7 Twenty-Somethings Reveal The Biggest Financial Lesson Theyve Ever Learned From Making A Mistake

The truth is, everyone makes a few money mistakes. Its all part of the process of figuring things out. The silver lining is that from every financial snafu comes a solid financial lesson! Below, 7 young adults tell us what theyve learned from their personal money mishaps.

1. Salaries are negotiable.

When I signed the contract for my first big kid job it honestly never even crossed my mind that I could (or should) talk about my salary. I was just about being hired that I signed as quickly as I could.

Eight months later, while I was out with some coworkers, I learned that a guy I worked with was making more than I made for doing the same job. What I realized right then is that I shouldve asked for a higher salary up front. Now I always negotiate before signing anything.

2. Budgets are for everybody.

For a few years after college, I didnt manage my money carefully enough. These days, though, Im so much more mindful about how I spend.

I still treat myself, but I know that every shopping choice I make affects my bottom line and I keep that in mind at all times. I make sure . Not stretching myself and getting my checking account down to $5 just because I cant stop myself feels way better than impulse purchases ever did.

3. Yes, you need to have an emergency fund.

I think everybody rolled their eyes at their parents who told them, Make sure you have an emergency fund saved up. But no one rolled their eyes harder than me. And then my living situation became somewhat chaotic and I had to quickly find a new place to live.

Now I know better. I am so good at hoarding money whenever I can because Ive learned firsthand just how it is to have an emergency fund.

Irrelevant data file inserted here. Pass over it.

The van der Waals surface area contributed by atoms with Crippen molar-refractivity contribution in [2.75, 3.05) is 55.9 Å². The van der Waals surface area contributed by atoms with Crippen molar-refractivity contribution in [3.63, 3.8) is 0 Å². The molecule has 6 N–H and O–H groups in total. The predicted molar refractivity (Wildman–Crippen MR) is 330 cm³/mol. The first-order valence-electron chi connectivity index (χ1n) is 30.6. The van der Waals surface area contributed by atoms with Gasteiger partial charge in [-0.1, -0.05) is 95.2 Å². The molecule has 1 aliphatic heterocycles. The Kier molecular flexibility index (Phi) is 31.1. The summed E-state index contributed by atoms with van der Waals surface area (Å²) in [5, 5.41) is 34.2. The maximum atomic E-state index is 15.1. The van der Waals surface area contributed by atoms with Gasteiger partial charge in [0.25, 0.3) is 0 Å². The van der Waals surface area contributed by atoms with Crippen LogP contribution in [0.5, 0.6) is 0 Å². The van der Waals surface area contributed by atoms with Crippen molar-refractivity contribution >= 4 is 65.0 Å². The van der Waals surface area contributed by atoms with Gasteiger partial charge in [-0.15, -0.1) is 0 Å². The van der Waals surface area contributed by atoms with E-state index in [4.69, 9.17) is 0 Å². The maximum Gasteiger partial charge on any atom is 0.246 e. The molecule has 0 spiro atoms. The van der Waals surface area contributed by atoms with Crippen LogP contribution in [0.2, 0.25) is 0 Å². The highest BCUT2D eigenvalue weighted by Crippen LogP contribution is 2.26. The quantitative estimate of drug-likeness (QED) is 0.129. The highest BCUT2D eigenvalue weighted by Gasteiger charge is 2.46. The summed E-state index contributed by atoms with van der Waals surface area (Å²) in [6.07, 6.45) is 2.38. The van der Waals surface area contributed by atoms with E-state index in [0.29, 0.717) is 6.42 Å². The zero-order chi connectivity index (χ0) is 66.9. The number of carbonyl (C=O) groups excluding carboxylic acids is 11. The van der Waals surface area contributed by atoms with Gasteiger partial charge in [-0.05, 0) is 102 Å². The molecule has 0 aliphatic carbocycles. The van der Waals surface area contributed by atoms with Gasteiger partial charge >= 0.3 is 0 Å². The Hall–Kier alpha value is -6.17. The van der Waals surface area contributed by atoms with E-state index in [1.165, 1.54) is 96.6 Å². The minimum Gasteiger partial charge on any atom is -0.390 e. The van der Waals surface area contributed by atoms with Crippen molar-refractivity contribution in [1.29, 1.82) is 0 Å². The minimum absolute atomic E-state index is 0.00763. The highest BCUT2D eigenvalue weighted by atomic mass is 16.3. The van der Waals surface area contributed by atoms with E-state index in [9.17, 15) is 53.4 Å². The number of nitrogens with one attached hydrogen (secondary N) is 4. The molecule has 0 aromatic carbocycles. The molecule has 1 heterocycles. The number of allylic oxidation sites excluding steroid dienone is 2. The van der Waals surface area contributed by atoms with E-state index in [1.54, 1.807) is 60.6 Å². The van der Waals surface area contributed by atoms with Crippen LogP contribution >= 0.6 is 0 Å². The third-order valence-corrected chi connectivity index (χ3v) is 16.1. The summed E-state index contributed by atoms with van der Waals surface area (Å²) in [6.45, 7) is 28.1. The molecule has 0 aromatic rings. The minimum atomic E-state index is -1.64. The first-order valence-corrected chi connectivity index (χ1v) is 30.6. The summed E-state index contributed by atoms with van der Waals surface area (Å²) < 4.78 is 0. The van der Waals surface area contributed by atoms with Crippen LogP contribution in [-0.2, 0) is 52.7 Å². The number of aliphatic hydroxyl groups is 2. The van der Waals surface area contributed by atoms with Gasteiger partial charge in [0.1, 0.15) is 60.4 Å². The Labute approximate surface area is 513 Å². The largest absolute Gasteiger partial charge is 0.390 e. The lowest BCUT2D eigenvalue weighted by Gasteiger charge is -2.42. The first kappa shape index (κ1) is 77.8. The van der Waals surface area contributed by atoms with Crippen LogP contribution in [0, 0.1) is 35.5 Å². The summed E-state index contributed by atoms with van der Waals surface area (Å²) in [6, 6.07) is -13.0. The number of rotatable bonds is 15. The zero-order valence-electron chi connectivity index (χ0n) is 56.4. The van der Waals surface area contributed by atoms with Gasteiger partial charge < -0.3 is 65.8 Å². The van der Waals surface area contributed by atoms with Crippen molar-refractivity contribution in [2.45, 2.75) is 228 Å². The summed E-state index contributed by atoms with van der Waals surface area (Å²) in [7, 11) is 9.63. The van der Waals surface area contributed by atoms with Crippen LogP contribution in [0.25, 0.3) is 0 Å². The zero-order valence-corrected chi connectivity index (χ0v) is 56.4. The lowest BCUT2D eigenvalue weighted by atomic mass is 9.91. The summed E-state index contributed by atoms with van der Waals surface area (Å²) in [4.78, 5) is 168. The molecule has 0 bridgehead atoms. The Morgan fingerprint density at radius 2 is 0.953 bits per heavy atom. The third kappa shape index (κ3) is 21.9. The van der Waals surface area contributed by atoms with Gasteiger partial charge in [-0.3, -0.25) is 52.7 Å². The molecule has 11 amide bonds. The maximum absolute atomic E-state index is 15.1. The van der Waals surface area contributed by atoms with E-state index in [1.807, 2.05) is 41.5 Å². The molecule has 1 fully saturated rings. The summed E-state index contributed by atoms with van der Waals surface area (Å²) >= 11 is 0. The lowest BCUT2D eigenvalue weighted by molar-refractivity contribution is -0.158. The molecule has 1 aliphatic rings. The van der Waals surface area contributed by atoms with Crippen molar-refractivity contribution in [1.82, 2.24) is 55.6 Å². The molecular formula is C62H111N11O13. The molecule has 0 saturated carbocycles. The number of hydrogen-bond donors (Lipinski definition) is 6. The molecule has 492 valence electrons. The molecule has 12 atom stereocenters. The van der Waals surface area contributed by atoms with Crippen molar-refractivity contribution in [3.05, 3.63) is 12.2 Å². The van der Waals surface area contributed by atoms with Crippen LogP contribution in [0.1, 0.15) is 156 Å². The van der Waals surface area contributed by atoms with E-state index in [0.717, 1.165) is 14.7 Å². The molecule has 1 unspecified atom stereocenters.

4. Credit cards are not free money.

You cant max out a credit card and just pay the minimum and expect everything to be easy breezy. Theyre a responsibility. And one you have to take seriously. Treating your credit as a priority is something I definitely wish Id done earlier. Luckily, I learned to do this

5. Self-care is a luxury, not a right.

We totally live in the age of self-care culture. But me spending $100 every weekend on massages or bath bomb hauls on an entry-level salary being good to myselfit was directly the opposite. Now when I do those things its an ACTUAL treat. And I feel so much better about not throwing my money around.

6. Convenience cannot outweigh cost.

We all have endless apps on our phones that make possible with just the tap of our thumb. In the past, though, I wasted too much money on delivery fees, car services, and even ordering things like blankets and books to my door. It was silly, really, so I stopped. Im so much better about thinking twice before I tap these days, and my wallet is really grateful to me for that reason.

7. Never try to keep up with the Joneses.

At one point, I was kind of intimidated by my friends with fancy corporate jobs who had comped flights and a corporate apartment and expense accounts, so I would order a $15 cocktail I didnt actually need and designer shoes I didnt really about just to make myself seem AS successful. That habit didnt exactly do my bank account any favors, so I pledged to stop one day. Now, frankly, I am so much happier with the way I spend money. I know I dont need to spend to prove anything to anyone.

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